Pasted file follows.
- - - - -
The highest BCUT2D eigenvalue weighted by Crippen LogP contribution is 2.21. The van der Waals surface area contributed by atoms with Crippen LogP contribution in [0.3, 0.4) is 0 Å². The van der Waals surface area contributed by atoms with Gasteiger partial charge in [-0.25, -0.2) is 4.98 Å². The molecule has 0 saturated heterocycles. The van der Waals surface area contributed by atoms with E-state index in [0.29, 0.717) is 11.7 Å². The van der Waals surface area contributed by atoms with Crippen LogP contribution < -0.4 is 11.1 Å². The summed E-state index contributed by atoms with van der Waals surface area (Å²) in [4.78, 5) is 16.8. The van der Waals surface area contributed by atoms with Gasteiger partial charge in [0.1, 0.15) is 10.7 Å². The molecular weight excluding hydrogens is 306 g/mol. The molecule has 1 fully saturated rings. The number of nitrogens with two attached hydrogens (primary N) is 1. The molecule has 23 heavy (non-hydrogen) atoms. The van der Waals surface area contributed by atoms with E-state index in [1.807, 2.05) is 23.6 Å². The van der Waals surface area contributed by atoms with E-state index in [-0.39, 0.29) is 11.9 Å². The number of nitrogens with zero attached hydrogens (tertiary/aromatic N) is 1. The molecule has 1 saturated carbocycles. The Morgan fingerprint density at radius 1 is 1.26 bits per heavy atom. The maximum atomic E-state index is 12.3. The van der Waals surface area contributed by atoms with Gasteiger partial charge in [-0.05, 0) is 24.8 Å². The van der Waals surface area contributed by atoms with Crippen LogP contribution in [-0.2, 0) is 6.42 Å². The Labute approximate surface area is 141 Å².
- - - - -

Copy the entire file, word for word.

The highest BCUT2D eigenvalue weighted by Crippen LogP contribution is 2.21. The van der Waals surface area contributed by atoms with Crippen LogP contribution in [0.3, 0.4) is 0 Å². The van der Waals surface area contributed by atoms with Gasteiger partial charge in [-0.25, -0.2) is 4.98 Å². The molecule has 0 saturated heterocycles. The van der Waals surface area contributed by atoms with E-state index in [0.29, 0.717) is 11.7 Å². The van der Waals surface area contributed by atoms with Crippen LogP contribution < -0.4 is 11.1 Å². The summed E-state index contributed by atoms with van der Waals surface area (Å²) in [4.78, 5) is 16.8. The van der Waals surface area contributed by atoms with Gasteiger partial charge in [0.1, 0.15) is 10.7 Å². The molecular weight excluding hydrogens is 306 g/mol. The molecule has 1 fully saturated rings. The number of nitrogens with two attached hydrogens (primary N) is 1. The molecule has 23 heavy (non-hydrogen) atoms. The van der Waals surface area contributed by atoms with E-state index in [1.807, 2.05) is 23.6 Å². The van der Waals surface area contributed by atoms with E-state index in [-0.39, 0.29) is 11.9 Å². The number of nitrogens with zero attached hydrogens (tertiary/aromatic N) is 1. The molecule has 1 saturated carbocycles. The Morgan fingerprint density at radius 1 is 1.26 bits per heavy atom. The maximum atomic E-state index is 12.3. The van der Waals surface area contributed by atoms with Gasteiger partial charge in [-0.05, 0) is 24.8 Å². The van der Waals surface area contributed by atoms with Crippen LogP contribution in [-0.2, 0) is 6.42 Å². The Labute approximate surface area is 141 Å².